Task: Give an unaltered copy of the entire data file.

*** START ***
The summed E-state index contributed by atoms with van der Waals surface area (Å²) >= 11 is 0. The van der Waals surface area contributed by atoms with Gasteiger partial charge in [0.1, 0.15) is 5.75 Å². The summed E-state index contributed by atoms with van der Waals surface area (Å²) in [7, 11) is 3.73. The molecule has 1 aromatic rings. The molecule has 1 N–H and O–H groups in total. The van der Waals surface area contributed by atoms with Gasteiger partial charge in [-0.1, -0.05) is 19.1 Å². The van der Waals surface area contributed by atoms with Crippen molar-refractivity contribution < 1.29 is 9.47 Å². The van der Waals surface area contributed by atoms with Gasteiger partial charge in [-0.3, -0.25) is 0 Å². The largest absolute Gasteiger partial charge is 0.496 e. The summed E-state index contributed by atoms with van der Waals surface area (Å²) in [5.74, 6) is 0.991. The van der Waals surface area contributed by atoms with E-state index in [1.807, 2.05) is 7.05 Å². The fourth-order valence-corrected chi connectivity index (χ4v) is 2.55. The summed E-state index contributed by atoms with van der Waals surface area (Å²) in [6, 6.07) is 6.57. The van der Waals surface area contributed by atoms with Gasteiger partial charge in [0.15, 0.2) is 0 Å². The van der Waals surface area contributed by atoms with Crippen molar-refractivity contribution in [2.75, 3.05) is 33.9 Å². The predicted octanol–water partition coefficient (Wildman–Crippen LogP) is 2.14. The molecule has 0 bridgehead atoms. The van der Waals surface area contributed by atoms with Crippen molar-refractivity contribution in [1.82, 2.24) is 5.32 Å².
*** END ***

The summed E-state index contributed by atoms with van der Waals surface area (Å²) >= 11 is 0. The van der Waals surface area contributed by atoms with Gasteiger partial charge in [0.1, 0.15) is 5.75 Å². The summed E-state index contributed by atoms with van der Waals surface area (Å²) in [7, 11) is 3.73. The molecule has 1 aromatic rings. The molecule has 1 N–H and O–H groups in total. The van der Waals surface area contributed by atoms with Gasteiger partial charge in [-0.1, -0.05) is 19.1 Å². The van der Waals surface area contributed by atoms with Crippen molar-refractivity contribution < 1.29 is 9.47 Å². The van der Waals surface area contributed by atoms with Gasteiger partial charge in [-0.3, -0.25) is 0 Å². The largest absolute Gasteiger partial charge is 0.496 e. The summed E-state index contributed by atoms with van der Waals surface area (Å²) in [5.74, 6) is 0.991. The van der Waals surface area contributed by atoms with E-state index in [1.807, 2.05) is 7.05 Å². The fourth-order valence-corrected chi connectivity index (χ4v) is 2.55. The summed E-state index contributed by atoms with van der Waals surface area (Å²) in [6, 6.07) is 6.57. The van der Waals surface area contributed by atoms with Gasteiger partial charge in [0.15, 0.2) is 0 Å². The van der Waals surface area contributed by atoms with Crippen molar-refractivity contribution in [2.75, 3.05) is 33.9 Å². The predicted octanol–water partition coefficient (Wildman–Crippen LogP) is 2.14. The molecule has 0 bridgehead atoms. The van der Waals surface area contributed by atoms with Crippen molar-refractivity contribution in [1.82, 2.24) is 5.32 Å².